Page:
Legend has it that teenagers have no affinity with soap. This is of course a complete fantasy, as any parent knows that modern teenagers must have at least one shower a day, preferably more, each involving a clean towel from the airing cupboard.  So I wonder is the acronym SOAP an ironic nod by the East Lothian Outdoor Education team to this proclivity for cleanliness? Or does it have more to do with that early morning whiff that must have hit all of them at some time when they’ve unzipped a tent stuffed with teenagers on a Duke of Edinburgh trip, to try and goad them into action?

Anyhow the Secondary Outdoor Adventure Programme run by the Outdoor Ed team is taking a group of ten Sixth Years from the county High Schools into the Scottish Highlands for a series of weekends over the course of this year. Maybe it was the attraction of building snowholes and using crampons and ice axes, but those letters were out of the school bag before you could say “Snack!”. “Mum, sign here.” Not “Can I do this? Please?” More like “I’m doing this. You need to sign” with an unspoken subtext of “if you don’t I’ll just fake your signature.” GP2’s appetite for this type of activity has been whetted by the expeditions for the silver Duke of Edinburgh award. Kayaking and wild camping weekends with the school and Outdoor Ed team, and particularly kayaking the length of a midge-ridden Loch Awe, just left him wanting more.

So off they all went for a selection weekend at Innerwick.  “I really really want to do this. What if I don’t get picked?” They were let loose in Asda for a communal shop, this group that had mostly just met each other, then headed to Innerwick for a Friday evening cook up. Dinner done, dishes done, no time to relax – off they went for a night hike and navigation exercise. I should point out that there had been torrential rain and massive thunderstorms that afternoon – we’d jumped out of our skins when a flash of lightning seemed to crash right into the room we were standing in. But a little bit of water never hurt anyone.

Then it was up at the crack of dawn for wetsuits and a spot of coasteering. From the stories afterwards I think this might have been the most exciting bit of the whole event. Difficult to say, because it was all so exciting. The following few days was “I hope I’ve been picked. I hope I’ve been picked”. He was, of course – they all were – and their first mountain weekend is in a couple of weeks time. It’s called a “summer” weekend. Hmmm – autumn has most definitely arrived but I guess snow is unlikely.

This project is a fantastic opportunity for these teenagers; I was surprised that only ten signed up for it. We were talking over dinner one evening following the riots, with my sister, a special needs teacher, about  the perception that it’s the kids who misbehave who get the treats – the football coaching, rock climbing and so on. Lower down the school, it is difficult for the well-behaved youngsters to see the wider picture; bad behaviour seems to bring rewards.  Now that my two are older, though, they understand that these “naughty” children don’t have the opportunities and support that they have; they don’t do stuff with their parents out of school and they’re less likely to do well in exams and have the opportunites that come with good results. The SOAP programme and the Duke of Edinburgh scheme have certainly redressed this balance, should it need redressing. They both provide wonderful extra-curricular experiences for these highly motivated teenagers.  Bring on the mountain weekends!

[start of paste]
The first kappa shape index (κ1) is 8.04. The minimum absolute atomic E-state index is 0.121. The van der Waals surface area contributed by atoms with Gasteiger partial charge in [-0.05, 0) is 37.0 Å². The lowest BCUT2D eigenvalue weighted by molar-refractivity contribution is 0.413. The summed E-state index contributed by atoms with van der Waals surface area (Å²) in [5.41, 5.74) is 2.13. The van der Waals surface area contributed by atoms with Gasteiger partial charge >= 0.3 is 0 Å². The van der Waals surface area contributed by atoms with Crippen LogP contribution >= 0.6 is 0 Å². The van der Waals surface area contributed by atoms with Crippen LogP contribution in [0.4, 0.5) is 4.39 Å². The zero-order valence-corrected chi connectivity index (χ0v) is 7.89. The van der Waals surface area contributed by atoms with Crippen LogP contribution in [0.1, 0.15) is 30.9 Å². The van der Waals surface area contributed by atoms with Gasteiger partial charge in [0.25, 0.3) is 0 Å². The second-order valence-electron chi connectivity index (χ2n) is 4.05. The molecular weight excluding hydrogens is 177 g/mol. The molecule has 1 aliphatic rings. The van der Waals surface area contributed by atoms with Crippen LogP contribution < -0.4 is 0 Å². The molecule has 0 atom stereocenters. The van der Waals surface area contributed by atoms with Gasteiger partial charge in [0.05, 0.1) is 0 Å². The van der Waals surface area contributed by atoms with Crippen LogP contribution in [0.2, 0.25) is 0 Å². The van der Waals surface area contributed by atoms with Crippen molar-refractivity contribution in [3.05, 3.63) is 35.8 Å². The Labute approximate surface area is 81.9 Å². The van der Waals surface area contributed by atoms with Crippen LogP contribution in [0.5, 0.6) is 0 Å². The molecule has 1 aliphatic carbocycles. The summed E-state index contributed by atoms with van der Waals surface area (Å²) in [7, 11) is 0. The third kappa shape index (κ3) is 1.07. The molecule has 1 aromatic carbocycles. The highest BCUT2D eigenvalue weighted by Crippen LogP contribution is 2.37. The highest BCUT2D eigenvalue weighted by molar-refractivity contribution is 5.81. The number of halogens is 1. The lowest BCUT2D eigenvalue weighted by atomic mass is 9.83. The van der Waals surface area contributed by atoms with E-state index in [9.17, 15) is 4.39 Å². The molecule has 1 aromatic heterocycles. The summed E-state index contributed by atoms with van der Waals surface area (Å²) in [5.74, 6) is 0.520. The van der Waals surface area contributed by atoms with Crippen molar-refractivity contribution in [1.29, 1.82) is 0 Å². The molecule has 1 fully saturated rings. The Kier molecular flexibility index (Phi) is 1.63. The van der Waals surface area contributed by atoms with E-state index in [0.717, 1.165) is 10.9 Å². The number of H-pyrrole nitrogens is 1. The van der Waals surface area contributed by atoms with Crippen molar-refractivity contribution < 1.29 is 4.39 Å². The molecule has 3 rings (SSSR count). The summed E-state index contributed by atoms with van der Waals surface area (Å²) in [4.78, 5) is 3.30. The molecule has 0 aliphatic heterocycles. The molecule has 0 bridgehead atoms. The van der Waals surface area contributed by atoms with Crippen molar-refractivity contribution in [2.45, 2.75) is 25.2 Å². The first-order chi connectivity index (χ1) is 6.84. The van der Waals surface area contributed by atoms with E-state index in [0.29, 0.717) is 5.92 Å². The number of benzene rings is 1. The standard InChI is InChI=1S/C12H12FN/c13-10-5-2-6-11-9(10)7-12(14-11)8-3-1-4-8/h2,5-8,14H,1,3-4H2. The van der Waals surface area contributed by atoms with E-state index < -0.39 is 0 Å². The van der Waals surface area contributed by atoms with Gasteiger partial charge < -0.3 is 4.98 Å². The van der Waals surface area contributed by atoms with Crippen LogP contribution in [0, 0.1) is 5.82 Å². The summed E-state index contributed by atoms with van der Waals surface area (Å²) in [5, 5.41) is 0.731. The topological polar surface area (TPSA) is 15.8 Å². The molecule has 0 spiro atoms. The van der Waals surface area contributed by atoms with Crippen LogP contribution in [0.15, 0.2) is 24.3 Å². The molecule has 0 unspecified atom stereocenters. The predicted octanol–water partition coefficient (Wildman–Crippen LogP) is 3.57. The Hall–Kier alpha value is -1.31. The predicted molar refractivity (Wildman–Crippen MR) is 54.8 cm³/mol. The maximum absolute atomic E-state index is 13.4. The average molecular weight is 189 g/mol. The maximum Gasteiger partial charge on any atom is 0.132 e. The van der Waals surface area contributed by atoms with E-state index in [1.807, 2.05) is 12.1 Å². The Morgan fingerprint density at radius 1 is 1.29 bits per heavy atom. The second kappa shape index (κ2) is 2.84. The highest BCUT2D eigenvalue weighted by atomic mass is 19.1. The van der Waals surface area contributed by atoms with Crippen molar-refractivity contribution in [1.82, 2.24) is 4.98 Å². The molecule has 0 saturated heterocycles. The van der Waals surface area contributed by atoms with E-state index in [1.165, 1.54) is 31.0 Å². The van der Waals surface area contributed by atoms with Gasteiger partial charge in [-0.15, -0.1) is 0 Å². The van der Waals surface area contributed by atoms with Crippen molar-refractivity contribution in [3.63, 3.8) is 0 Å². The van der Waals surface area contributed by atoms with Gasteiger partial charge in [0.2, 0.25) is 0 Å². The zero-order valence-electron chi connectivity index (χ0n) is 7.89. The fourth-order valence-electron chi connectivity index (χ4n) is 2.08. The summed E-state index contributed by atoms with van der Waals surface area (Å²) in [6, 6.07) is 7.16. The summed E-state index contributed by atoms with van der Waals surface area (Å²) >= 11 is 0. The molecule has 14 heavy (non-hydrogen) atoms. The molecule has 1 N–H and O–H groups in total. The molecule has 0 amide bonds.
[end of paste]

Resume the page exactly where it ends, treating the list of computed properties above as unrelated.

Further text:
6 thoughts on “SOAP

  1. Absolutely great to read about the excitment that the SOAP programme generates. Here at the Outdoor Learning Service we witnessed all the students on their best behaviour – all quite sombre and a little nervous over the selection weekend.
    Summer mountaineering – just means no snow – however no doubt we will be subjected to the full force of autumn.
    Looking forward to a great year with a great bunch of pupils.
    Many thanks for your parental support.

  2. Closest I ever got to this, I’m sure, was cross-country running (big white shorts, knobbly knees, chicken ankles) up the hill to Brighton Racecourse, down the hill, up the hill again. Always in the drizzle. It always felt like some sort of punishment for real or imagined sins (it was a Catholic school). This sounds like so much more fun.

  3. If they’d made me do cross country running at school it would have been a punishment of the worst kind. Funny how life changes – I love it now, even in the drizzle.

Comments are closed.